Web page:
Iran says world stand by American people, protest around world against U.S. police brutality
Topics: IRAN U.S.
Abbas Mousavi made the remarks at his weekly press briefing.
The U.S. regime is following aggression and bullying simultaneously in and outside the United States, Mousavi said.
The spokesman expressed regret over the violence the US police perpetrated while being watched by the world people.
He further said the US police crackdown against the peaceful demonstrations of the people seeking a halt to the police aggressive conducts are unlawful.
The spokesman urged the US police and administration to stop oppression and aggressive conducts against its people and let them breathe.
In recent days, American people poured into streets to protest against death of George Floyd - a black man who was unarmed and died in hands of the police putting pressure on his throat until he choked.
"To the American people: The world has got heard your outcry over the state of oppression.
"The world is standing with you.
"The American regime is pursuing violence and bullying at home and abroad.
"We're greatly regretful to see along with the people across the world the violent scenes the US police has recently unfolded.
"We deeply regret to see the American people, who peacefully seek respect and no more violence, are suppressed indiscriminately and met with utmost violence."
Addressing the American officials and police, the spokesman said: "Stop violence against your people and let them breathe."
Several thousand people marched in New Zealand's largest city today to protest the killing of George Floyd in the U.S. as well as to stand up against police violence and racism in their own country.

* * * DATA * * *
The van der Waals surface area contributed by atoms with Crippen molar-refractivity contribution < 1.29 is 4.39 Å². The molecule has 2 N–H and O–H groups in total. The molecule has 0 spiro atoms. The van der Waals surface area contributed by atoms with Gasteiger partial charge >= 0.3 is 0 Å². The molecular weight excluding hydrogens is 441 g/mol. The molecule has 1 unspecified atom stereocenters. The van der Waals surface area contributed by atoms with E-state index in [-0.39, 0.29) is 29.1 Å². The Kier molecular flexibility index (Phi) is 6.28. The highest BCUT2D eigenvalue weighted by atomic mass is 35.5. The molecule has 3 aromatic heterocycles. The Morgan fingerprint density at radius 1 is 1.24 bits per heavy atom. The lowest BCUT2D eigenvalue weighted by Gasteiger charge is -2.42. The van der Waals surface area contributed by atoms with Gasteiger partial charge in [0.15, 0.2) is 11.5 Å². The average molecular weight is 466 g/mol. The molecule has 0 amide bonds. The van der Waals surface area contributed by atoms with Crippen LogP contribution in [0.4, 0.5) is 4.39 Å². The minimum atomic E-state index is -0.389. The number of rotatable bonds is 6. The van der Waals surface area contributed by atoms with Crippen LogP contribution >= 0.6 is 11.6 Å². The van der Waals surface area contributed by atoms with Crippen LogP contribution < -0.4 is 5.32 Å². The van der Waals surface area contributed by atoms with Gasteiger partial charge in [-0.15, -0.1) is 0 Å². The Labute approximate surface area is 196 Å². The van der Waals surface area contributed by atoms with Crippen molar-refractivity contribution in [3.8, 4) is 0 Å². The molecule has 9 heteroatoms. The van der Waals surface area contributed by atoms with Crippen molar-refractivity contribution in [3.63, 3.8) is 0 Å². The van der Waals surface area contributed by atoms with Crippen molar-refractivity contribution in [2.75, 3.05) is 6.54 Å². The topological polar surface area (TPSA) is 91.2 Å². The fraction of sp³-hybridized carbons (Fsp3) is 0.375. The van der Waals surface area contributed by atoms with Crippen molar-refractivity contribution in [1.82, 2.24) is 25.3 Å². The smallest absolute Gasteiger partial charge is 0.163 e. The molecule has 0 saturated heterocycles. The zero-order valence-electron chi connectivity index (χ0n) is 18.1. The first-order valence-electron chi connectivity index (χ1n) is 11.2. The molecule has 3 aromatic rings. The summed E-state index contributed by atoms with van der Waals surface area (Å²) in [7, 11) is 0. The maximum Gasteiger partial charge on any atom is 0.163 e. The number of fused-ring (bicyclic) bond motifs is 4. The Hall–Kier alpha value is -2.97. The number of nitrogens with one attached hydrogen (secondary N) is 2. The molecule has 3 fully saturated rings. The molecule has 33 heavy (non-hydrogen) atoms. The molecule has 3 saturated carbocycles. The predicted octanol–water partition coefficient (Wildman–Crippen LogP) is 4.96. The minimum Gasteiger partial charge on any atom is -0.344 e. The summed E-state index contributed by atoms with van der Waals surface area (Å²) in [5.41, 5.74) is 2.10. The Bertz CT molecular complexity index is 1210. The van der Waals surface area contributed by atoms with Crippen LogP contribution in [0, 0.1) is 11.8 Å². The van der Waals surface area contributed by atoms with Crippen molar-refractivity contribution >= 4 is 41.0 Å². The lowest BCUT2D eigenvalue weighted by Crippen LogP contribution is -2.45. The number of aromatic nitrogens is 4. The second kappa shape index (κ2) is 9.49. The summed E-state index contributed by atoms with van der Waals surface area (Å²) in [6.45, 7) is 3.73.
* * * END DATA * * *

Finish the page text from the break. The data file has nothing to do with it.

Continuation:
Many people around the world have watched with growing unease at the civil unrest in the US after the latest in a series of police killings of black men and women.
Floyd died on May 25 in Minneapolis after a white police officer pressed his knee on Floyd's neck until he stopped breathing. The officer was fired and charged with murder.
The protesters in Auckland marched to the U.S. Consulate, where they kneeled. They
eld banners with slogans like "I can't breathe" and "The real virus is racism." Hundreds more joined the peaceful protests and vigils elsewhere in New Zealand, where today was a public holiday.
At a gathering in central London yesterday, thousands offered support for American demonstrators, chanting "No justice! No peace!" and waving placards with the words "How many more?"
In other places, too, demonstrators wove solidarity with the US protesters with messages aimed at local authorities. ■